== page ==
Concrete has been recorded in existence as long ago as 7,000BC. It was used by the ancient Egyptians and the Romans used it to build the Colosseum and Hadrian's Wall. Throughout history, concrete has proven itself to be a most flexible and durable construction material.
Today, modern technology has led to high performance concrete with super-tensile load qualities. Also, by the substitution of Portland cement with fly ash (fa) or ground granulated blastfurnace slag (ggbs) in the mix, the resulting concrete is stronger still and often used in bridges or in structures exposed to corrosive sea salts.
Concrete's long life means that is more likely that a concrete building will come to the end of its life because no further use can be found for it, rather than a case of the concrete having failed due to age. In these cases, demolition is not always the automatic course. Structures can often be stripped back to their concrete core, then rebuilt to new, contemporary specifications.
This publication assists engineers in understanding the common challenges of building tall.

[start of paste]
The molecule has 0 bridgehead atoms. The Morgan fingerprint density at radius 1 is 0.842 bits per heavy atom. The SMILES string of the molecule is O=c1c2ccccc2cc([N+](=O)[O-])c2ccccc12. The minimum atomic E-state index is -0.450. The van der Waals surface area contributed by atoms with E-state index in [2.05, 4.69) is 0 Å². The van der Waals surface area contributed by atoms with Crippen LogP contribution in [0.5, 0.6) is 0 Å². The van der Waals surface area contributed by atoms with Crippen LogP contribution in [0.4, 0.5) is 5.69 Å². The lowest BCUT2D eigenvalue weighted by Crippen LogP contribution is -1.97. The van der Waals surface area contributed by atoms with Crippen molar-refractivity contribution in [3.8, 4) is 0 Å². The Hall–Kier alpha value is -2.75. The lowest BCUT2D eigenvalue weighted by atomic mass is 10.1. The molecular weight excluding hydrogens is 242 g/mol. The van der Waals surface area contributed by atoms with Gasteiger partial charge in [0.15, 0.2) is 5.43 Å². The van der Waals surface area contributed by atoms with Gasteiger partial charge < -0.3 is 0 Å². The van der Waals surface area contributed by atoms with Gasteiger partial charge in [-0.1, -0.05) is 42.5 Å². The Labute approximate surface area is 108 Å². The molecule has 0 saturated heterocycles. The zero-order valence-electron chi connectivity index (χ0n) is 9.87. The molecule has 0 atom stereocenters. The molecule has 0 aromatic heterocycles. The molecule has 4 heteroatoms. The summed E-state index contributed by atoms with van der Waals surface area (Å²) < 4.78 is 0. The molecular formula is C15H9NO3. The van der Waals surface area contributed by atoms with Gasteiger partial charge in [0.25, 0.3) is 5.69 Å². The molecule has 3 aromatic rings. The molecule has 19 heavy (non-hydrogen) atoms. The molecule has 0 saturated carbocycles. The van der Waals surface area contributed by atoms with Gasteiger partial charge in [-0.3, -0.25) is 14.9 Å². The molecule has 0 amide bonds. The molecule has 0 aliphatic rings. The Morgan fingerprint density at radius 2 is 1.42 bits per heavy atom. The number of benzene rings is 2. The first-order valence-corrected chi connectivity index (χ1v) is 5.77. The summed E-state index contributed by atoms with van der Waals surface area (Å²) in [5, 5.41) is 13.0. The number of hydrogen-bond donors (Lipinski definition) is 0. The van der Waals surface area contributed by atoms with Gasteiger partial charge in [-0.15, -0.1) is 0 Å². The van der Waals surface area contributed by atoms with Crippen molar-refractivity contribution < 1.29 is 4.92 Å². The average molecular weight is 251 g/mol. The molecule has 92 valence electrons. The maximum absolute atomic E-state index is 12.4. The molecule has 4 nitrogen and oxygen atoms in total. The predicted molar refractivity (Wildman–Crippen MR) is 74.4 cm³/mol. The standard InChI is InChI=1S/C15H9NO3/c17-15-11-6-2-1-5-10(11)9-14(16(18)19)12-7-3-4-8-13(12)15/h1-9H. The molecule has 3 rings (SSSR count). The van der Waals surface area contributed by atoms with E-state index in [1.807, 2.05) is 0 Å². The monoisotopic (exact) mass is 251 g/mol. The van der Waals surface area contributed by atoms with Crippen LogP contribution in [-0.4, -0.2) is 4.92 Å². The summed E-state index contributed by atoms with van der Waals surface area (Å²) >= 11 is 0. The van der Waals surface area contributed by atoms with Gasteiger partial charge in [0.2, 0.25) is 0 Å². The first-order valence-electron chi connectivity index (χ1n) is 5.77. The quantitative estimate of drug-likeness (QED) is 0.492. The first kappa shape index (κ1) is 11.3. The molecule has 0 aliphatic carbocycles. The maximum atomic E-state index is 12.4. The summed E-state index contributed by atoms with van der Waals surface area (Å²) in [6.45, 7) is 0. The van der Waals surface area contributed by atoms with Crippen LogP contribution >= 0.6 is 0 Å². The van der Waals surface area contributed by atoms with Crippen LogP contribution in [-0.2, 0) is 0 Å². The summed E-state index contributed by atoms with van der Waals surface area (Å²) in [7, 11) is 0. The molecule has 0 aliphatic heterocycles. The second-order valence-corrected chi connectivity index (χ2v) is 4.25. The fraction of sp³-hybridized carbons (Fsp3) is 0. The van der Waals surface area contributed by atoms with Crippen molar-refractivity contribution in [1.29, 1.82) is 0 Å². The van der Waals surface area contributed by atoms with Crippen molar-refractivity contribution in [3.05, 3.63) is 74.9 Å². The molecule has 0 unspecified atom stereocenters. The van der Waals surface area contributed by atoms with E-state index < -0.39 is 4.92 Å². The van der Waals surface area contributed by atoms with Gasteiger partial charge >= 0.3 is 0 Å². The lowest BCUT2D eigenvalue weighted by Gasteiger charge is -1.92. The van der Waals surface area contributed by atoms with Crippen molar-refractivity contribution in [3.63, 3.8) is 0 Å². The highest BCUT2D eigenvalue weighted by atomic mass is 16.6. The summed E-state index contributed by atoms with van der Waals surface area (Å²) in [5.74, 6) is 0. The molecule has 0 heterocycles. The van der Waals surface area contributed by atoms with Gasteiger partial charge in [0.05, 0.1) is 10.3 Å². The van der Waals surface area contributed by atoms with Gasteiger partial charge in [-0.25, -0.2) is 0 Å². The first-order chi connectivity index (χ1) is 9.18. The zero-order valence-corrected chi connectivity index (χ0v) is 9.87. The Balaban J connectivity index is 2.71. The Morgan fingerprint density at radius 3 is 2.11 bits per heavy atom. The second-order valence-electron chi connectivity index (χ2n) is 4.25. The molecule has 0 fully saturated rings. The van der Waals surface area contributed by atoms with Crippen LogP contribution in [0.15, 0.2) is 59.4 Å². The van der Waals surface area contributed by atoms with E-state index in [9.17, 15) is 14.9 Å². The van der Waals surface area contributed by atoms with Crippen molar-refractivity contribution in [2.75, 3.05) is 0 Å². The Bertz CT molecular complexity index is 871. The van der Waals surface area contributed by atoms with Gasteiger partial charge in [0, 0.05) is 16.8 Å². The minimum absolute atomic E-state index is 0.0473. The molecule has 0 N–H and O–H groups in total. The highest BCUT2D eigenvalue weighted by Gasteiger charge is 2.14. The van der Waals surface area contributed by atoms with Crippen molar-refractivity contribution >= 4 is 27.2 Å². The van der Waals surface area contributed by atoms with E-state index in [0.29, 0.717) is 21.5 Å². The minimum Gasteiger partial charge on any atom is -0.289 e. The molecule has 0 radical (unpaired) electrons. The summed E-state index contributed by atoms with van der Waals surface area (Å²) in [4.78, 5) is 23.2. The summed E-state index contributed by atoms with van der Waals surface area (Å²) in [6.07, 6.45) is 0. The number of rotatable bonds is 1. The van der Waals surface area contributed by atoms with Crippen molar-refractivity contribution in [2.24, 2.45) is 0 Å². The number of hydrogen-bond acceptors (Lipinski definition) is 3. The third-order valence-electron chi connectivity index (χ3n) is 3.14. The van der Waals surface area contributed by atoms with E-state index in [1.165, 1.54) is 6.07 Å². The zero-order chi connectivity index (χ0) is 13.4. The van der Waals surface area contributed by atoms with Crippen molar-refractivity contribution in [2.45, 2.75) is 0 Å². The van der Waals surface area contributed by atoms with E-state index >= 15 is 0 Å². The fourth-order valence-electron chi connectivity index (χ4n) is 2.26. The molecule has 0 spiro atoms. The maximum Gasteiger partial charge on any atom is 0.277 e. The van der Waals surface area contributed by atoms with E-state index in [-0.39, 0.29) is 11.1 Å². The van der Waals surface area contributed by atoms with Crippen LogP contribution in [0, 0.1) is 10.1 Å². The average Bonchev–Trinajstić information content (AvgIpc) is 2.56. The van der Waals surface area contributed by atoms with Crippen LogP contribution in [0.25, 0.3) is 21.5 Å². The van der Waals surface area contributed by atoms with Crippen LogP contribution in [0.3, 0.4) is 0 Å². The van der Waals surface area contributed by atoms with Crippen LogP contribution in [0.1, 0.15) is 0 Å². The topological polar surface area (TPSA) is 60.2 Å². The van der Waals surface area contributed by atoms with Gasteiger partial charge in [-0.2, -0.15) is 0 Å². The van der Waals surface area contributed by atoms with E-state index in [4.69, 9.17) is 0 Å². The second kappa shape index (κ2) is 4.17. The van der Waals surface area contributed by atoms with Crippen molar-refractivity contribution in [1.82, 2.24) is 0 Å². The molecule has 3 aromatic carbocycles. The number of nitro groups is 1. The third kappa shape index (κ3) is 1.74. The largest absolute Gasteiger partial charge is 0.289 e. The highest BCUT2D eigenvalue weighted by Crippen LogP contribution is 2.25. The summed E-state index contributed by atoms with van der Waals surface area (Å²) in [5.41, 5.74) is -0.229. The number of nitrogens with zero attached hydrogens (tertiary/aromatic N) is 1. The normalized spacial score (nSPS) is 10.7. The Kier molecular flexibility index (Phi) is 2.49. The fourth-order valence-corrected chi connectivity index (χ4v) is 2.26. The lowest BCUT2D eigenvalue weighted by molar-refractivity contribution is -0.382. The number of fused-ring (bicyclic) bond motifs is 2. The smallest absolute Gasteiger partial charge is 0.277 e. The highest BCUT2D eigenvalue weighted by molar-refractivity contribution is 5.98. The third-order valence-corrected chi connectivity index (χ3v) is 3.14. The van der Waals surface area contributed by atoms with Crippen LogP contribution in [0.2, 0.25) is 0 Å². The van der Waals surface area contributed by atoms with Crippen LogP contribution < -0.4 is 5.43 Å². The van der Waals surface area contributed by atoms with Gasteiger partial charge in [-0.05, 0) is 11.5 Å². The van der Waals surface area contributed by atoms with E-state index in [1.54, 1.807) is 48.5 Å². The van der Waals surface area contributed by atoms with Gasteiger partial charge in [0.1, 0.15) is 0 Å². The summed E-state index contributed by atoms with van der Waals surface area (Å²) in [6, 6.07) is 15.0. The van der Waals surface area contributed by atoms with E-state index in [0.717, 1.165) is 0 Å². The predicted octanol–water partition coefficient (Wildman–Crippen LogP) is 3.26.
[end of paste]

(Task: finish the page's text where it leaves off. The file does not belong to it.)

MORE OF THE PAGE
An all-you-need-to-know guide on the specification of sustainable concrete.
Guidance on how concrete can be used to achieve credits under the latest version of BREEAM NC:2014.
This guide focuses on concrete and masonry housing, and presents requirements for Part L1A of the Building Regulations.
Gives likely structural options for a concrete frame, with useful points to note - written by engineers for engineers.
This document provides information on the material and resource efficiency of concrete and masonry.
This guide sets out how concrete's attributes can be used to minimise CO2 emissions.
This eighth annual report report presents the concrete industry’s sustainability performance in 2014.
This guide focuses on the use of concrete at Coin Street Neighbourhood Centre and its part in creating a low energy building.
This publication summarises the material used in the design of reinforced and prestressed concrete bridges using Eurocode 2